Wednesday, July 21, 2010

Drowning in the Tides of Life

Things are rough all over.

People who never had any frame of reference for personal
suffering or worry are now in the same boat as people
long-imagined to be wholly responsible for their own problems.

And still, despite the shared tragedies of refused medical care,
foreclosures, job losses, personal shame, and fear... we front.

We still worry over keeping up appearances.
We don't want anyone--including friends and family-- to hear our
cries for help. To know just how scared and vulnerable we are.

Instead, we smile and tell 'white lies' to cover for our misfortune
and hardship. We isolate to keep from being too close to anyone
(ironically, the one thing that might assist.) We do like we were
taught in this 'proper' country; we keep our personal problems to

To some extent, there is reason to not complain. To not be in a constant
state of despair and share our misery with others. After all, most
people don't want to hear about another's problems. Like a friend tells
me constantly: "Everybody got troubles; we just might not know what 
they are. But everybody got troubles."

True enough.

And last Friday night, after having sought and been denied help from
people in his community, a still-young man lashed out in the depths of
ultimate desperation. A Blakely, Georgia man shot and killed his wife
and son, attempted to kill his daughter, and turned the gun 'successfully'
on himself.

People blame the man for being a coward. For being cruel. For being
weak. For being crazy. But the real truth is that he could have been any
one of us, reeling in despair and desperation, at wit's end. Anyone could
have picked up that gun with just the right combination of leveling
disappointments and blows; that truth is why we are so angry. We are
scared that humans, including ourselves, are capable of the same.

Why didn't people notice something going on? Were they too busy
facing their own turmoils?

Why did others who were asked to help turn a blind eye? Is it because
they didn't feel the situation was bad enough?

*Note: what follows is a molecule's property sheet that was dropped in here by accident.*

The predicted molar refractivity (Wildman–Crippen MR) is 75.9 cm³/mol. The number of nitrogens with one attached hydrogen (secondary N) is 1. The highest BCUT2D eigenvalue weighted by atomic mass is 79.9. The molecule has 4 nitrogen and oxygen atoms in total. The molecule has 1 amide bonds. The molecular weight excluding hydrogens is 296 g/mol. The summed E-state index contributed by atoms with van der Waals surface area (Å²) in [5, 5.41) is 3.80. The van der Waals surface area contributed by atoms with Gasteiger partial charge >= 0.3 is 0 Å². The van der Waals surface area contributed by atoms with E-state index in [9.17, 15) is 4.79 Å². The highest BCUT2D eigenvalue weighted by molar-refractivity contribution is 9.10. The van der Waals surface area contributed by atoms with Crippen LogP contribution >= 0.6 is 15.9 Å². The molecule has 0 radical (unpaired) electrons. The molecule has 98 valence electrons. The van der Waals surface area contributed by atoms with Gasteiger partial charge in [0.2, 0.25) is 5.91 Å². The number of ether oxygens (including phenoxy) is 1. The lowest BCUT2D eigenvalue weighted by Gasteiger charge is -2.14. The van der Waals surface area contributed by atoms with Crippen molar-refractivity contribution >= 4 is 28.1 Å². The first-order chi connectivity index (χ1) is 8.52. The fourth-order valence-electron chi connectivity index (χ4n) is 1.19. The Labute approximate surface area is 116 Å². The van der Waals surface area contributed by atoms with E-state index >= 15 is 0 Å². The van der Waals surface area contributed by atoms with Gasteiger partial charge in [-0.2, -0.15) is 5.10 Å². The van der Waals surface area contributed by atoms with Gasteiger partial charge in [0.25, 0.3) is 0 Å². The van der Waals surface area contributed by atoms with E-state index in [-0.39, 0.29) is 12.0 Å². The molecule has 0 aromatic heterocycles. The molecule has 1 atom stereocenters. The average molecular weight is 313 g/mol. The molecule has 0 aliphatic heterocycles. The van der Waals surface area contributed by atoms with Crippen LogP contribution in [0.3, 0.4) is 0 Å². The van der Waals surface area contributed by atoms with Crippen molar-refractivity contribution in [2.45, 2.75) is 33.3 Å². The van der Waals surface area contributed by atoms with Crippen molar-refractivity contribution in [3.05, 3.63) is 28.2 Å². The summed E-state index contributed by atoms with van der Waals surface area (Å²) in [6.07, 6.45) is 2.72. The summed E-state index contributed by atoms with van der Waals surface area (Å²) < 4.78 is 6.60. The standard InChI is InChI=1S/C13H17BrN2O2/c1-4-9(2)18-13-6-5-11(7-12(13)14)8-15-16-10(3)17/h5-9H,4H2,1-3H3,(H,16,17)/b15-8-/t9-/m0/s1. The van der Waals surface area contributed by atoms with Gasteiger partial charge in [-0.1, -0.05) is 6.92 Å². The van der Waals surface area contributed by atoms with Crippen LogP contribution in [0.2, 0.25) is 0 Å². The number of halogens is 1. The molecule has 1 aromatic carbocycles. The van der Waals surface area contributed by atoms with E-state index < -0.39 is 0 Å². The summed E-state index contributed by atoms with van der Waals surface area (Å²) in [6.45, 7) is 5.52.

How long will the short-lived attention to those around us last? How
long til our 'community awareness' spurred by this tragedy cedes to our
typical apathy?

Why is it necessary to demonize the man who was hurting so badly that
he could see no other solution than such a horror?

Several things come to mind.

If we don't discard the man as a crackpot, we allow the possibility that
this behavior is possible for 'normal' people, and could occur to us or
someone even closer. (Also, if we have experienced such dire fantasies,
the actualization scares us immensely. Could that be me, still?)

If it's someone we know, we have to distance ourselves from them
and our relatablity lest we feel condemned to their stigma. How could
they leave such hurt? How could they betray trust? How could they
have been so insensitive. And of course, the guilt; that if we admit
someone likely didn't just "snap" in a fit, then it means these thoughts were
simmering, and we feel we should have known and acted.

People's view of humanity, god, spirituality, and even life itself are
thrown into turmoil if we look too deeply or closely at such events.
How can there be purpose in this, if we believe in a universe where
all events are ordained? How can such a thing occur to 'good' people?
How can we, as self-identified 'good' people, have been subjected to
something so horrendous if our actions are supposed to ensure we are
cared for?

If people don't simplify such events and actions, it destroys the simplified
'black-and-white' world many live in. It opens up a Pandora's Box of
chaos and pain that is too much for most minds to conceive of. So we
gloss it over.

But what do the surviving do? How do we learn from this?

Those of us still posturing and pretending and playing the game...acting
as though death would not be a welcome release in the midst of hardships